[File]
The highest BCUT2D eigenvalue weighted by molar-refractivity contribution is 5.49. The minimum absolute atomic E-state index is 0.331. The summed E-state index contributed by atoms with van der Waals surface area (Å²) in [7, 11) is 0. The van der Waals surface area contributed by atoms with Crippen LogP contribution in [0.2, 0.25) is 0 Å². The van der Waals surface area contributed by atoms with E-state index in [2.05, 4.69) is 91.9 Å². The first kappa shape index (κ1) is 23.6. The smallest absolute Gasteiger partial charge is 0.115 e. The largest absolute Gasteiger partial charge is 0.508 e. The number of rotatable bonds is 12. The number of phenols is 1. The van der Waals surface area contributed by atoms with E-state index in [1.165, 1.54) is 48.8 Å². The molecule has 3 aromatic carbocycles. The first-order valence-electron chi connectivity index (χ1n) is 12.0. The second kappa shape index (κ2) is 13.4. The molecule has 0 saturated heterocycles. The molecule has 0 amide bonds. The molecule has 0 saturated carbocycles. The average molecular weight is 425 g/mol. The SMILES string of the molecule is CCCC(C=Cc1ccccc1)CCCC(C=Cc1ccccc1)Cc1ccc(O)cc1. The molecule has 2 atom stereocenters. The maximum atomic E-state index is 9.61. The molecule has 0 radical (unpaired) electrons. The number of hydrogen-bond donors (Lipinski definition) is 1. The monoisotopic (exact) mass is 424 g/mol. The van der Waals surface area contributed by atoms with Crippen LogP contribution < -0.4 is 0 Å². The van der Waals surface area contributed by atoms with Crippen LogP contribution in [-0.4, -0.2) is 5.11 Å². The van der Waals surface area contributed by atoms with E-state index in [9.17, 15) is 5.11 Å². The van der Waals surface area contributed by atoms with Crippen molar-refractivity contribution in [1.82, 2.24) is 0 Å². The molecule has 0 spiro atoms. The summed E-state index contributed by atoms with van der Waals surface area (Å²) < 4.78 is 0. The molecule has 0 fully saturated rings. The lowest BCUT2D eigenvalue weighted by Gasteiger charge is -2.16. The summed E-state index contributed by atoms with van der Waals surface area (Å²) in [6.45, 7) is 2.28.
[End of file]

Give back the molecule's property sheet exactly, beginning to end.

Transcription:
The highest BCUT2D eigenvalue weighted by molar-refractivity contribution is 5.49. The minimum absolute atomic E-state index is 0.331. The summed E-state index contributed by atoms with van der Waals surface area (Å²) in [7, 11) is 0. The van der Waals surface area contributed by atoms with Crippen LogP contribution in [0.2, 0.25) is 0 Å². The van der Waals surface area contributed by atoms with E-state index in [2.05, 4.69) is 91.9 Å². The first kappa shape index (κ1) is 23.6. The smallest absolute Gasteiger partial charge is 0.115 e. The largest absolute Gasteiger partial charge is 0.508 e. The number of rotatable bonds is 12. The number of phenols is 1. The van der Waals surface area contributed by atoms with E-state index in [1.165, 1.54) is 48.8 Å². The molecule has 3 aromatic carbocycles. The first-order valence-electron chi connectivity index (χ1n) is 12.0. The second kappa shape index (κ2) is 13.4. The molecule has 0 saturated heterocycles. The molecule has 0 amide bonds. The molecule has 0 saturated carbocycles. The average molecular weight is 425 g/mol. The SMILES string of the molecule is CCCC(C=Cc1ccccc1)CCCC(C=Cc1ccccc1)Cc1ccc(O)cc1. The molecule has 2 atom stereocenters. The maximum atomic E-state index is 9.61. The molecule has 0 radical (unpaired) electrons. The number of hydrogen-bond donors (Lipinski definition) is 1. The monoisotopic (exact) mass is 424 g/mol. The van der Waals surface area contributed by atoms with Crippen LogP contribution < -0.4 is 0 Å². The van der Waals surface area contributed by atoms with Crippen LogP contribution in [-0.4, -0.2) is 5.11 Å². The van der Waals surface area contributed by atoms with E-state index in [9.17, 15) is 5.11 Å². The van der Waals surface area contributed by atoms with Crippen molar-refractivity contribution in [1.82, 2.24) is 0 Å². The molecule has 0 spiro atoms. The summed E-state index contributed by atoms with van der Waals surface area (Å²) < 4.78 is 0. The molecule has 0 fully saturated rings. The lowest BCUT2D eigenvalue weighted by Gasteiger charge is -2.16. The summed E-state index contributed by atoms with van der Waals surface area (Å²) in [6.45, 7) is 2.28.